leaseholder turn to if they could not self-manage this process?  .

Furthermore, the
Bill does not appear to authorise the surveyor to instruct a landowner to either
remove a structure on a neighbour’s land or award compensation – this would
require strict, prescriptive guidance set out, reviewed and approved by legal
professionals, if the surveyor was to be granted such powers. As a consequence,
there is an increased likelihood of aggrieved parties using the appeal route of
the High Court – ironically adding an extra layer to the process and ultimately
more legal costs.

The Bill imposes
criminal sanctions on those who prevent the service of the boundary dispute notices
but there is no reference to property owners who prevent surveyors from inspecting
the property.

And we need more
clarification on how the new procedures would work with existing rules and procedures
on adverse possession or the acquisition of rights of way through the Land Registry.

Finally, due to the current system, there are very few
surveyors with expertise in this area. When I undertook the inaugural RICS Expert
Witness Accreditation Scheme (EWAS) certification recently, I was one of just three
who, though this process, attained the recognition as an RICS Registered Expert
Witness. Perhaps the lack of those suitably qualified reflects the fact that there
are currently no minimum standards for boundary dispute advisors. But when this
new legislation comes into effect, we would require substantially more qualified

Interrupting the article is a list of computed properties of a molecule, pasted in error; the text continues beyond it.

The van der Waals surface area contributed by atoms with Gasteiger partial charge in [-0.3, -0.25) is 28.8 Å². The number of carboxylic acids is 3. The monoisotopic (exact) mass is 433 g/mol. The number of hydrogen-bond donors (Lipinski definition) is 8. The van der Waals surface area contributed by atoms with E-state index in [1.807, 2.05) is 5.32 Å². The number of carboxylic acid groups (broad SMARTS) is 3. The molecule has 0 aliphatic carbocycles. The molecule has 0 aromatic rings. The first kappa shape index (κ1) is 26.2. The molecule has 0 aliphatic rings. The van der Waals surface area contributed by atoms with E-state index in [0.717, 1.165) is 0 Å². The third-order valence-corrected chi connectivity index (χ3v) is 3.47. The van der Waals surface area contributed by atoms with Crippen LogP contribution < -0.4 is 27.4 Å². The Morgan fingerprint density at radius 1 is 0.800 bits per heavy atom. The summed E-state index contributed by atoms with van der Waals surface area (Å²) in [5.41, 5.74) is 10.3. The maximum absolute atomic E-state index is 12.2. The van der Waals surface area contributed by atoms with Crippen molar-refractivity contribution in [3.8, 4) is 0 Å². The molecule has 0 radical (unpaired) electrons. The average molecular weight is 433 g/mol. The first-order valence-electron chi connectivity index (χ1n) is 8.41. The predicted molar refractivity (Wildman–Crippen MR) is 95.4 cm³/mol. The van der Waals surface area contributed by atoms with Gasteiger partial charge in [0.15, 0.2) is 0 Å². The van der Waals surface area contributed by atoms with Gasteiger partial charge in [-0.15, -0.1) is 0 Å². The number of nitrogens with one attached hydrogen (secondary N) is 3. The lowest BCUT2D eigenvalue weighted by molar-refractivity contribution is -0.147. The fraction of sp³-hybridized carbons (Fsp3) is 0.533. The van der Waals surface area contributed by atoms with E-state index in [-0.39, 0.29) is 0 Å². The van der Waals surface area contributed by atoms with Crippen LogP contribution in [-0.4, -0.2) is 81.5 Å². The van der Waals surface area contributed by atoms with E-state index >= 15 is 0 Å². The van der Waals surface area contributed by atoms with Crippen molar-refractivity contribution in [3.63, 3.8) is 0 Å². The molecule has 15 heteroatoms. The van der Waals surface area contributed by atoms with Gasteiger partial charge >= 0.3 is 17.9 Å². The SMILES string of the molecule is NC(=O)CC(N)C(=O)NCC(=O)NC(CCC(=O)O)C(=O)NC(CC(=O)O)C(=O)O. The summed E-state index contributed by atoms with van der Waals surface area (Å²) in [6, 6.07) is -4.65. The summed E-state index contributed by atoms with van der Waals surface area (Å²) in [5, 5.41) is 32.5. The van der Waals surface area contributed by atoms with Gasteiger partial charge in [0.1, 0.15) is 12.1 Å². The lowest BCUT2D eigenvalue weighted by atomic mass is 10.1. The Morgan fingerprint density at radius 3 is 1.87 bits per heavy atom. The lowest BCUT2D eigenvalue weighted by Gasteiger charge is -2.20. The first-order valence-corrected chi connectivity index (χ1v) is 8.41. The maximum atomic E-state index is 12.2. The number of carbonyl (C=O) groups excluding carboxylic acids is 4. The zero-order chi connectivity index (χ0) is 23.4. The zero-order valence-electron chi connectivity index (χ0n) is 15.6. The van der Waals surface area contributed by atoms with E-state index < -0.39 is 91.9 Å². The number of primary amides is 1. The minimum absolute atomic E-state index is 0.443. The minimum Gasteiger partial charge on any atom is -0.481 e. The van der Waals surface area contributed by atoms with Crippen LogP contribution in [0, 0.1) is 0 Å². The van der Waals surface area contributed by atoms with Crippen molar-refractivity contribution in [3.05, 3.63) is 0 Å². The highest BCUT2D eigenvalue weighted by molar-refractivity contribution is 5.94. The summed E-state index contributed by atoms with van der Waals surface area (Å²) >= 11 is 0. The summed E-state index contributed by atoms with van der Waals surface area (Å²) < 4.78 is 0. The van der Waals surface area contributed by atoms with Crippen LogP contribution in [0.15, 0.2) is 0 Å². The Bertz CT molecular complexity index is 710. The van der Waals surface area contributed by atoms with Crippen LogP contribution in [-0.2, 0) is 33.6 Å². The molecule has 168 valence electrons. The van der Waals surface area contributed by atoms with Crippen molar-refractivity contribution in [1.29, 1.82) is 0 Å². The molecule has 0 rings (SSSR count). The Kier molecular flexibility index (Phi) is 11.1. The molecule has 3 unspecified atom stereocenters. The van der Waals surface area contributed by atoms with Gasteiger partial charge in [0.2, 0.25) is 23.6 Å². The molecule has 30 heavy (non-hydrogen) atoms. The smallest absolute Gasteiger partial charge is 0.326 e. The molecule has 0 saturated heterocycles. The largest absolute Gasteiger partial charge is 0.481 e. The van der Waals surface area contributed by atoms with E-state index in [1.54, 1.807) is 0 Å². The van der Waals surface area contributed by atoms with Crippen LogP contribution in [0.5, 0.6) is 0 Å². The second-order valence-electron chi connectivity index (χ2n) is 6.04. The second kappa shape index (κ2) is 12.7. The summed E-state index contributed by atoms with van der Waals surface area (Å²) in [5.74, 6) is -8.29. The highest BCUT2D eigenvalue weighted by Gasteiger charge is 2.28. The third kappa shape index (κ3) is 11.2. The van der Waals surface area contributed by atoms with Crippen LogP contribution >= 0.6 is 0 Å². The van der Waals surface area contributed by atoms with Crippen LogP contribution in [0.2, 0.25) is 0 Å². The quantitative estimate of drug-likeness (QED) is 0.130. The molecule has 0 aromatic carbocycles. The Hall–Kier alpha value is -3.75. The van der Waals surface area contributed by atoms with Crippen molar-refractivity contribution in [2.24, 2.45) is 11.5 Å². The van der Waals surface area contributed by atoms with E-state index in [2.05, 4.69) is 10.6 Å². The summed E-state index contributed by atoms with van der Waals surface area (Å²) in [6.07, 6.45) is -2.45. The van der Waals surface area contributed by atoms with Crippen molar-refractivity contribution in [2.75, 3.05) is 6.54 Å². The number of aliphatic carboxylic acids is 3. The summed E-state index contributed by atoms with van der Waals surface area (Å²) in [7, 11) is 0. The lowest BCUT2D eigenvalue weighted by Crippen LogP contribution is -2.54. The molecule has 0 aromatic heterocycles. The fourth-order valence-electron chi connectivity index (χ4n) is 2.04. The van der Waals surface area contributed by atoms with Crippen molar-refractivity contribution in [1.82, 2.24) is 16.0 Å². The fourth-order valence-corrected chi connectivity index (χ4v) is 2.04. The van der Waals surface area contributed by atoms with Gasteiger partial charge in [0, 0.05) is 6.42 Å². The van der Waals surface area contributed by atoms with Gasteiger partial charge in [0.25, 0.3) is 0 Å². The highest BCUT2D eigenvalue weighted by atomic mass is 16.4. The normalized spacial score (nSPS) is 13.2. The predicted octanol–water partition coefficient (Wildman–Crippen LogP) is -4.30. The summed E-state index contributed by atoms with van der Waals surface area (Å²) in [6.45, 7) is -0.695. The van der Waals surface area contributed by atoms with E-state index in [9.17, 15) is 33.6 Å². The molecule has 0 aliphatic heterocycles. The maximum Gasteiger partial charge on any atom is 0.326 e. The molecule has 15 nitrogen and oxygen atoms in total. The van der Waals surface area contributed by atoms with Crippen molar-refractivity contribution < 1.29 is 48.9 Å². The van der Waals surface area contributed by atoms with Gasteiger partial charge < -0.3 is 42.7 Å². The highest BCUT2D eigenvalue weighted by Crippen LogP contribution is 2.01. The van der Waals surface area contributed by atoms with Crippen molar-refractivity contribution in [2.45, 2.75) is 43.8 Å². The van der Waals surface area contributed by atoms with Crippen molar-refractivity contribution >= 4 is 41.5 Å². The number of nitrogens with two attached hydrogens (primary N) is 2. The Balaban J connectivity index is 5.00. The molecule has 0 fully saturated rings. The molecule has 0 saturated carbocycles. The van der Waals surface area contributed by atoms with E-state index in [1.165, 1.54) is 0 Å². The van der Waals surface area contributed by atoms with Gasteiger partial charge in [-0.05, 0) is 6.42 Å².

experts – ideally those who combine the experience of land surveying and a building
surveying, as I do. Determining a boundary goes beyond considering topographical
features and plans: the legal construction of documents, estoppel and boundary agreements
and the issues of adverse possession relies on us being able to fully comprehend
the legal implications of historic conveyances. If the conveyance is available,
it must be interpreted – is it the clause, plan, both or neither which determines
the land conveyed? – and if it is not, extrinsic evidence must be selected and appropriate
weight attached.

And although the
Bill aims to avoid adversarial adjudication, it requires a decision to be forced
on both parties. This responsibility is placed on surveyors rather than a judge
– so experience in weighing up evidence and presenting a persuasive conclusion is
required. The proposed system, at present, does not allow for the parties to
mediate should they wish to do so. This can be criticised as undemocratic, with
the potential to set a dangerous precedent.

Light at the end of the tunnel?

Of course there
are benefits in reducing solicitors’ involvement. The adversarial nature of litigation
and the accruing liability – not to mention the substantial court costs – can be
socially and emotionally harmful. This is well reflected in the comments of a presiding
judge: “A party can litigate over a tiny strip of land, although I would certainly
agree that it is usually economic madness to do so”.

Boundary disputes are a messy business – and so it would
seem, is boundary dispute legislation. I am fully in support of change and welcome
Lord Lytton’s initiative but clearly it requires further consideration before –
hopefully – the Brexit cloud lifts one way or another and necessary legislation
such as this is once again visible on the horizon.